Pig’s ear,[i] also called pig’s feet or violet chanterelle, does does resemble any part of a pig, nor is it a chanterelle. It does vaguely resemble the chanterelles, though, having the same vase-like shape and ridges rather than gills, and it is often a lovely pale purplish color.
While the species has some medicinal potential, it is not a traditional part of folk medicine, nor is it popular among modern alternative medicine enthusiasts. The mushroom’s claim to fame is that it is edible—opinions on the taste vary, but it is savored by some.
Pig’s ear is relatively easy to identify, but reading up on the species can be confusing as its scientific name has changed several times, plus it is one of those mushrooms that is often referred to as a chanterelle but isn’t.
Gomphus Clavatus Identification and Description
Cap: vase-shaped, essentially a widening of the stem, with wavy, irregular margins. Sometimes large. The top can be flattish or more or less depressed. Brownish lilac when fresh, fading to tan. The interior flesh is pale and anywhere from yellowish to purpleish. Caps from the same stem may partly fuse together.
Gills: There are no true gills. Instead, the outer surface of the vase is covered with low ridges. Dark lilac to purple in young specimens, but often fading to light lilac with age.
Stem: Difficult to differentiate from the cap. Whitish near the base but may bruise reddish brown. Velvety at the bottom, though the fruiting body is bald elsewhere. Often branches to support multiple caps.
Smell: Nothing distinctive for ID purposes.
Taste: Nothing distinctive for ID purposes.
Spores: Long and thin.
Spore color: Brownish.
Edibility: Edible; considered choice by some, tasteless by others.
Habitat: Fruits from the ground among conifers with which this species is mycorhizal.
The time of the typical fruiting season varies significantly from one region to another.
Gomphus Clavatus Look-Alikes
Pig’s Ear does not have many close look-alikes. It’s vase-like form and its possession of false gills rather than true gills are shared by the other gomphoid mushrooms, as well as by the trumpets, the true chanterelles, and a few others, but very few of these are are in any way lilac-colored. Likewise, there are mushrooms that share pig’s ear’s lilac and brown coloring, plus others that come in various shades blue and purple, but most of these have true gills.
There are at least three possible points of confusion, however[ii].
Scaly chanterelle (Turbinellus floccosus): Not a true chanterelle, but does have the vase-like shape. Differs from pig’s ear in several respects, notably that the stem never forks, and the cap has scaly orange patches.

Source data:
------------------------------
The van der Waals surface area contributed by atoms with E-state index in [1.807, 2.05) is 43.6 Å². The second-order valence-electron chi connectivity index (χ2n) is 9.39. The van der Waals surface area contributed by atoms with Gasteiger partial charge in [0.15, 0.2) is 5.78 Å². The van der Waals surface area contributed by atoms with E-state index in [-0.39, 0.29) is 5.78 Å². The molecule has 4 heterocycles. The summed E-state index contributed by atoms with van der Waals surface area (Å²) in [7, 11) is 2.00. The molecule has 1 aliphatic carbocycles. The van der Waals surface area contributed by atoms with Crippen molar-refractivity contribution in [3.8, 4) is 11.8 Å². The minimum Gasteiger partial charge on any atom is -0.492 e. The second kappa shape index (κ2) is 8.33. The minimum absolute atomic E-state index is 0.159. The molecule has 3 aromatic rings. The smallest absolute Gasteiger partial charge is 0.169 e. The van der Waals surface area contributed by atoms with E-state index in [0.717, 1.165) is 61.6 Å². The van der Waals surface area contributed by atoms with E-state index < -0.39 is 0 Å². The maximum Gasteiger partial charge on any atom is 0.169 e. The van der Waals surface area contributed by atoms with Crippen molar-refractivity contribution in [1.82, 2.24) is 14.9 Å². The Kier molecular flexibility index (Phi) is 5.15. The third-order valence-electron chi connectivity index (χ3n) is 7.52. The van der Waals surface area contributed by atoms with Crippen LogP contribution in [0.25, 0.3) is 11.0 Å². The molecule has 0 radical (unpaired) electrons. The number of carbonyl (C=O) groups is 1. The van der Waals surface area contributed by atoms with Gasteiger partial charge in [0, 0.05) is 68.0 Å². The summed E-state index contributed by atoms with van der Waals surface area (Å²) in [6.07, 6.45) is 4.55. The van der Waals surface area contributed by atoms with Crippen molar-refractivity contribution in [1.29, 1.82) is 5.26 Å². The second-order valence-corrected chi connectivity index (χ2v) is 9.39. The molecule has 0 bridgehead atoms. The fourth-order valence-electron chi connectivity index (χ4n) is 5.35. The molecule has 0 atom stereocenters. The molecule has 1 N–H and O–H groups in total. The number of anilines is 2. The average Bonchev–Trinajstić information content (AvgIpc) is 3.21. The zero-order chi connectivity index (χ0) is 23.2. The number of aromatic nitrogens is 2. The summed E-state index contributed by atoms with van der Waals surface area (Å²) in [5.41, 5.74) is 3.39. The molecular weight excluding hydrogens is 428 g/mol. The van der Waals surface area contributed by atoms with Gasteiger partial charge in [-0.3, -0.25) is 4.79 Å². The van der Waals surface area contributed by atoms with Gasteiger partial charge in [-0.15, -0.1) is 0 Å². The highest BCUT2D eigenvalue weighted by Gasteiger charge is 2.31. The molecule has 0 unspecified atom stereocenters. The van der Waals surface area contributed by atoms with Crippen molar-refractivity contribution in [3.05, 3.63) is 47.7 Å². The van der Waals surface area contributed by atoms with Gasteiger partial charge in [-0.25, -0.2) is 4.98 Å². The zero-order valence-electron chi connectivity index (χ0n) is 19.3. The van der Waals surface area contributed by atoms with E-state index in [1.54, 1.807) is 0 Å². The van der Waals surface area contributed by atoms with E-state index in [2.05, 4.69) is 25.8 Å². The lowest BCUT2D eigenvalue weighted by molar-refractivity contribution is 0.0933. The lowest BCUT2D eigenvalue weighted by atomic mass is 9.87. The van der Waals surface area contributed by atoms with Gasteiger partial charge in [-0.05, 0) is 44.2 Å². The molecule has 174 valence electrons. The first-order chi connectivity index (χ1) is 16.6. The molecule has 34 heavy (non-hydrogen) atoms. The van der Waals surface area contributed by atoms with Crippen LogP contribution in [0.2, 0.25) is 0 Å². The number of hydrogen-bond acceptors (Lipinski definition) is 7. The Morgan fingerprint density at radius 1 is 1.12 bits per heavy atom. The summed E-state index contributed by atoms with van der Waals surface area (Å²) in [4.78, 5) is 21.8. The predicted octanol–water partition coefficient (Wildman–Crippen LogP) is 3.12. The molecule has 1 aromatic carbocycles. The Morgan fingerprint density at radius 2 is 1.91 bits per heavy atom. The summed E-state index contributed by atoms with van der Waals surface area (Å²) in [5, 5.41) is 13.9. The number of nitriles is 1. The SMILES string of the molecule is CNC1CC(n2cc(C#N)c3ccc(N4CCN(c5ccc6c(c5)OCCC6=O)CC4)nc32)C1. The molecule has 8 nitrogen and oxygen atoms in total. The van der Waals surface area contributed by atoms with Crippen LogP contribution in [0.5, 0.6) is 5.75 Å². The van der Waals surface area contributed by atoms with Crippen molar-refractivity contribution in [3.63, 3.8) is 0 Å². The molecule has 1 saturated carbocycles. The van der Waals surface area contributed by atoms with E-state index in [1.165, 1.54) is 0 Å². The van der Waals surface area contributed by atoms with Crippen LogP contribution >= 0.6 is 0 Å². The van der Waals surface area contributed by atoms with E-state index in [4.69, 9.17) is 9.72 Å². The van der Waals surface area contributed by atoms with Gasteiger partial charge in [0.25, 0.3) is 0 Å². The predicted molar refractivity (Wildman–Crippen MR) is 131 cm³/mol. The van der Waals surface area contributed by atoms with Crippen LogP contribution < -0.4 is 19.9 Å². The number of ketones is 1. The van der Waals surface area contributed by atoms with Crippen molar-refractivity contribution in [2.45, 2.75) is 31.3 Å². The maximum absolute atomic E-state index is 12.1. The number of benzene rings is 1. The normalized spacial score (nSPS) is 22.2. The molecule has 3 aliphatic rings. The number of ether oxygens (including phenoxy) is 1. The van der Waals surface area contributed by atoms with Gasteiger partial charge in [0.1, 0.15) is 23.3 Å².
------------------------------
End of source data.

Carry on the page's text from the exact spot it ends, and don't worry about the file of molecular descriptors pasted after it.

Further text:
Blue Chanterelle (Polyozellus multiplex): Another not-true chanterelle. It is a much darker blue, and it is smaller than pig’s ear.
False pig’s ear (Pseudocraterellus pseudoclavatus): Looks almost identical to pig’s ear and can confuse even experts. The two are best differentiated microscopically. Fortunately, the two often grow in very different habitats—the false pig’s ear prefers hardwood forests[iii].
There are also at least two species in some guidebooks that are now thought to be just pig’s ear by another name, and which could therefore complicate identification[iv]. And pig’s ear can fade and lose its purplish color, making it less distinctive.
But the bottom line is that pig’s ear is relatively easy to identify under most circumstances and its close look-alikes are also edible—as long as one checks for false gills. Any mushroom with true gills is not pig’s ear, and there are gilled species that are blue or bluish and toxic[v].
Gomphus Clavatus Benefits
Preliminary research shows that pig’s ear contains chemical substances that can kill laboratory-grown cancer cells[vi], but the substances have not been tested on animal subjects or human patients. The species is not generally used as a medical treatment or health supplement.
A more obvious benefit is that the mushroom tastes good, at least to some people. Nutritional information is hard to find, but most edible mushrooms are healthy in that they are low in fat and calories and usually high in at least some vitamins.
As a mycorhizal fungus, pig’s ear does have the additional benefit of helping forests grow and sequester carbon. Unfortunately, the old-growth forests where this species usually lives are becoming rare, pig’s ear is becoming rare as well[vii].
Gomphus Clavatus Dosage
Since pig’s ear is not currently used for medicine, there is no dosage guideline. It can be eaten freely.
Gomphus Clavatus Toxicity, Safety & Side Effects
Pig’s ear itself is not toxic, although as with any food, some individuals may have allergies or hypersensitivities. Most of its look-alikes and relatives are also not toxic, and the exceptions can usually be ruled out simply by noting the presence of gills. However, it’s still important for foragers to carefully identify the species, as most people, however intelligent and well-informed, are capable of making a “stupid” ID mistake occasionally.
[ii] McHugh, A.M. (2015). Gomphus clavatus—The Pig’s Ear Mushroom.
[iii] Bergo, A. (2019). Pig Ear Mushrooms/Gomphus clavatus and Friends.
[iv] Kuo, M. (2016). Gomphus clavatus.
[vi] Makropoulou, M., Aligiannis, N., Gonou-Zagou, Z., Pratsinis, H., Skaltsounis, A., Fokialakis, N. (2012). Antioxidant and Cytotoxic Activity of the Wild Edible Mushroom Gomphus clavatus. Journal of Medicinal Food 15(2): 216-21.